It took me over a year to get to this game. While Star Wars is one of my absolute favorite pieces of media, the fandom is one of the nastiest that we’ve ever come across. I’m deeply entrenched in it but I’ve had to have larger conversations with myself about what these stories are as a whole. Star Wars Jedi: Fallen Order embraces mostly the good aspects of this, telling a archetypal story that feels totemic and yet gets lost in the trappings of nostalgia.
Our story is that of Cal Kestis (Cameron Monaghan), a Jedi Padawan that is in hiding five years after the Purge. When he is discovered by Second Sister (Elizabeth Grullón), the boy flees with former Jedi Cere Junda (Debra Wilson) and Greez Dritus (Daniel Roebuck) to hunt down a holocron before the Imperial Inquisitor can locate it. As is tradition, he meets many friends and enemies along the way and some just might become part of his makeshift family.
Oh, and BD-1 is awesome and he’s going to be my new best friend. We’re meeting for drinks on Saturday.
Right off the bat I was enamored with the gameplay. I’m a huge fan of the old “Metroidvania” style of gaming, the regular exploration and expansion of areas, and I caught on quick to this format. Combining that with near Mortal Kombat-esque button combos for attacks and everything seems to be coming up roses.
You get to use these controls in a luscious, fully realized set of environments that add to the cinematic feeling of the game. Star Wars is, at its heart, a film series. While many video games and television shows have tried to replicate the awe-inspiring sensation you feel sitting in the theatre, this is the closest I’ve felt to that magical nirvana. During the COVID-19 pandemic I was lucky enough to see a few movies (always carefully, with masking and social distancing in place) and one of them was Star Wars: The Empire Strikes Back. This game brought me right back to that seat in the dark, a thoroughly glorious moment that felt right for such a bright and brilliant franchise. Full worlds are lusciously realized, open and interactive between the metal and the mush. Star Wars has long held to the strangeness in the idea that we can step out of a highly mechanized, Imperialist environment to a native jungle and we’re deeply entrenched in that here.
But that brings me to some of my issues, the worst of which is nostalgia. I grew up while the prequel trilogy was coming out, a deeply controversial slate of films that aren’t all that good. Many of my generation are now fully grown and have a deep love for these stories, which I’m in support of (like what you fuckin’ like, you know?). This does, however, bring about the question of whether or not these things needed to be included in an in-betweener plot. Here I sit, deeply torn on the issue, and the answer is “sort of.” Kashyyk appearing is something I’m in favor of; a world that has deep ties to the series and is so gorgeous to look at absolutely belongs here. Does Saw Gerrera, a character that is tied to the Clone Wars television series and the film Rogue One: A Star Wars Story, need to be there? Hell no, and in fact if you were to attempt to grok that character’s appearance without having consumed a random episode of a television show or a spinoff movie it would just be distracting. Does Dathomir, a world that has a deep lore that involves using the Force as magic need to be here? No, but a character that comes out of that thread is quite endearing and so it gets a partial pass. I’m sick of nostalgia and callbacks in Star Wars, especially since it seems to have become the signature stroke of the series as a brand. There are ways to properly weaponize it and ways to fail, and this game does both at the same time. I got lost in the grandeur of it while playing, only to sit back and wonder why I cared later.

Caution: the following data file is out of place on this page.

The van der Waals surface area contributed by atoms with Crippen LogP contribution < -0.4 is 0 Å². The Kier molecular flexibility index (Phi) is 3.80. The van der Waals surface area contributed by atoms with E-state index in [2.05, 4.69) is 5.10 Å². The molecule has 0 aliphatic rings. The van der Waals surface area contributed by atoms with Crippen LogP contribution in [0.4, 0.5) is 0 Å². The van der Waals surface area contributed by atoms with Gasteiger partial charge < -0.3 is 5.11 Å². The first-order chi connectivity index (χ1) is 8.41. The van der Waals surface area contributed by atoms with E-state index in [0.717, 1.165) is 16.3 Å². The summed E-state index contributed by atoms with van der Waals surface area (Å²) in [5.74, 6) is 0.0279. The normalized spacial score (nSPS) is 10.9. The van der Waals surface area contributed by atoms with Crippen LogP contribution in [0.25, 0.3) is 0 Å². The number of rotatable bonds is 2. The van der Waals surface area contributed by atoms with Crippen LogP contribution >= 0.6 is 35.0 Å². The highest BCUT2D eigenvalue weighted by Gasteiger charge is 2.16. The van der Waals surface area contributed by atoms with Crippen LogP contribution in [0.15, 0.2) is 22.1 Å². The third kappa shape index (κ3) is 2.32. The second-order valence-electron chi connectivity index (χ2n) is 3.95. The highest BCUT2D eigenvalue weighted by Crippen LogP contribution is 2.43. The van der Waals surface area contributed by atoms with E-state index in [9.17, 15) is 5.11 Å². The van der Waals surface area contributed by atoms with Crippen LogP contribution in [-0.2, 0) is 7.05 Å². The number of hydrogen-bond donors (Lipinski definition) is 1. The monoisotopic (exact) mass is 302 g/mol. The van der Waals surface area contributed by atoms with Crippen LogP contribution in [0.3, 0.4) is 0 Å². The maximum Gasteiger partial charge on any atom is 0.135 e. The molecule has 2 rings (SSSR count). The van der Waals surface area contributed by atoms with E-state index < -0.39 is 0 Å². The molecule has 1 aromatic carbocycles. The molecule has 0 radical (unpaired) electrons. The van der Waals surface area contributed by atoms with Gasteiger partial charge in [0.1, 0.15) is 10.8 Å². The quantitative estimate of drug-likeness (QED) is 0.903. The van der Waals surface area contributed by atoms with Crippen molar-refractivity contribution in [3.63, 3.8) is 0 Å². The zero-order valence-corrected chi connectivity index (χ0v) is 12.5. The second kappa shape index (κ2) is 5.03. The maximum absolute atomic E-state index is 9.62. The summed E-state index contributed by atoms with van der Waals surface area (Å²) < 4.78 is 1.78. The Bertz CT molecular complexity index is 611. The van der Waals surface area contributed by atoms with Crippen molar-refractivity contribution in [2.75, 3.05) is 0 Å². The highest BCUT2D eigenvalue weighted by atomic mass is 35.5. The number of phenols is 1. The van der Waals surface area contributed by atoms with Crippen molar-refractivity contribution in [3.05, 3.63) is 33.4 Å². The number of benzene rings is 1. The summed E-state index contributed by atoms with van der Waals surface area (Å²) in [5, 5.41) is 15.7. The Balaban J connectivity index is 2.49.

One special thing lies at the heart of this game and franchise, one even more important to it than nostalgia. Star Wars is, to me, all about creating a family. My own is cobbled together from people I knew in high school, relatives, people I’ve worked with, and a variety of others. Whether under Lucas or Disney, the franchise has always held this as a premier tenet of its existence and I appreciate that the game follows suit on this. We get a failed Jedi, a pilot that enjoys gardening, a Nightsister, and a Jedi Padawan coming together to love one another and support each other with or without a mission. It’s so charming, but very different in dynamic from anything we’ve gotten in the universe before. I’ve longed for this blurring of dark and light in to grey when it comes to the Jedi, and the idea of a dark side witch hanging out with a fallen Jedi and a Padawan that likes in-universe industrial emo music is just the thing to scratch that itch.
Look, I love this game. I love almost all of the Star Wars content I’ve gotten, with tons to look forward to. That said…we need to call it out on its flaws. The nostalgia buttons can be used properly, but it gets clunky when they are deployed without proper consideration. Star Wars Jedi: Fallen Order contains both the best and worst of the franchise, but there’s definitely less of the latter and it made for an exciting experience. The frustrating parts are gleefully glossed over with exploration, character study, and exciting action. I love this game and I hope we get more of Cal Kestis’s family in the future.